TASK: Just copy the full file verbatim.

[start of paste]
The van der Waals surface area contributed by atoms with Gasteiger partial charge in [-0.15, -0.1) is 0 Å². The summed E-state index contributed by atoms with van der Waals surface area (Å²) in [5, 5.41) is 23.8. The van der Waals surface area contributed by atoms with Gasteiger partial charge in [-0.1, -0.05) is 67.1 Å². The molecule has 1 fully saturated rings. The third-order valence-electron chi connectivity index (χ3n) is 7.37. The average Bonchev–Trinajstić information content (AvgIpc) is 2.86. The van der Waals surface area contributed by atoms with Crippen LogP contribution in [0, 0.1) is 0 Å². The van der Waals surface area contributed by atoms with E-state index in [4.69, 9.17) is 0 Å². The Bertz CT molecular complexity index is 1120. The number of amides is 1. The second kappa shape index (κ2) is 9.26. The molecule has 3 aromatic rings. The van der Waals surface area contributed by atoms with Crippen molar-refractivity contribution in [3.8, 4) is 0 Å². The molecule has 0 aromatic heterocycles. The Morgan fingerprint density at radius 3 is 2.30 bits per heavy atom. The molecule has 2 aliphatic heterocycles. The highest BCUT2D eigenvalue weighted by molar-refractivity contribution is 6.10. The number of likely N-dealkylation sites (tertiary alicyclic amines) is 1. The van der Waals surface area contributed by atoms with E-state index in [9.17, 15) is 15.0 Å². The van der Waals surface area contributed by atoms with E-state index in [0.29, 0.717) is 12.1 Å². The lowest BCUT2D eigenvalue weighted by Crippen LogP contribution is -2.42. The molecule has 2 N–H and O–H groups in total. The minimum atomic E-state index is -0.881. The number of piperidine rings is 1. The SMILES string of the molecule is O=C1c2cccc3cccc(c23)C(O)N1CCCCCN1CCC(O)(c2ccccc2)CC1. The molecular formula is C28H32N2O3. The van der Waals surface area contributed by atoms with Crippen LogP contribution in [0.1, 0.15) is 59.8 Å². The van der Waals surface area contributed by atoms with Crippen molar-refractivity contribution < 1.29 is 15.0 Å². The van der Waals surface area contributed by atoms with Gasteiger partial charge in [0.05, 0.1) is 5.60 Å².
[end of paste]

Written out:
The van der Waals surface area contributed by atoms with Gasteiger partial charge in [-0.15, -0.1) is 0 Å². The summed E-state index contributed by atoms with van der Waals surface area (Å²) in [5, 5.41) is 23.8. The van der Waals surface area contributed by atoms with Gasteiger partial charge in [-0.1, -0.05) is 67.1 Å². The molecule has 1 fully saturated rings. The third-order valence-electron chi connectivity index (χ3n) is 7.37. The average Bonchev–Trinajstić information content (AvgIpc) is 2.86. The van der Waals surface area contributed by atoms with Crippen LogP contribution in [0, 0.1) is 0 Å². The van der Waals surface area contributed by atoms with E-state index in [4.69, 9.17) is 0 Å². The Bertz CT molecular complexity index is 1120. The number of amides is 1. The second kappa shape index (κ2) is 9.26. The molecule has 3 aromatic rings. The van der Waals surface area contributed by atoms with Crippen molar-refractivity contribution in [3.8, 4) is 0 Å². The molecule has 0 aromatic heterocycles. The Morgan fingerprint density at radius 3 is 2.30 bits per heavy atom. The molecule has 2 aliphatic heterocycles. The highest BCUT2D eigenvalue weighted by molar-refractivity contribution is 6.10. The number of likely N-dealkylation sites (tertiary alicyclic amines) is 1. The van der Waals surface area contributed by atoms with E-state index in [9.17, 15) is 15.0 Å². The van der Waals surface area contributed by atoms with E-state index in [0.29, 0.717) is 12.1 Å². The lowest BCUT2D eigenvalue weighted by Crippen LogP contribution is -2.42. The molecule has 2 N–H and O–H groups in total. The minimum atomic E-state index is -0.881. The number of piperidine rings is 1. The SMILES string of the molecule is O=C1c2cccc3cccc(c23)C(O)N1CCCCCN1CCC(O)(c2ccccc2)CC1. The molecular formula is C28H32N2O3. The van der Waals surface area contributed by atoms with Crippen LogP contribution in [0.1, 0.15) is 59.8 Å². The van der Waals surface area contributed by atoms with Crippen molar-refractivity contribution < 1.29 is 15.0 Å². The van der Waals surface area contributed by atoms with Gasteiger partial charge in [0.05, 0.1) is 5.60 Å².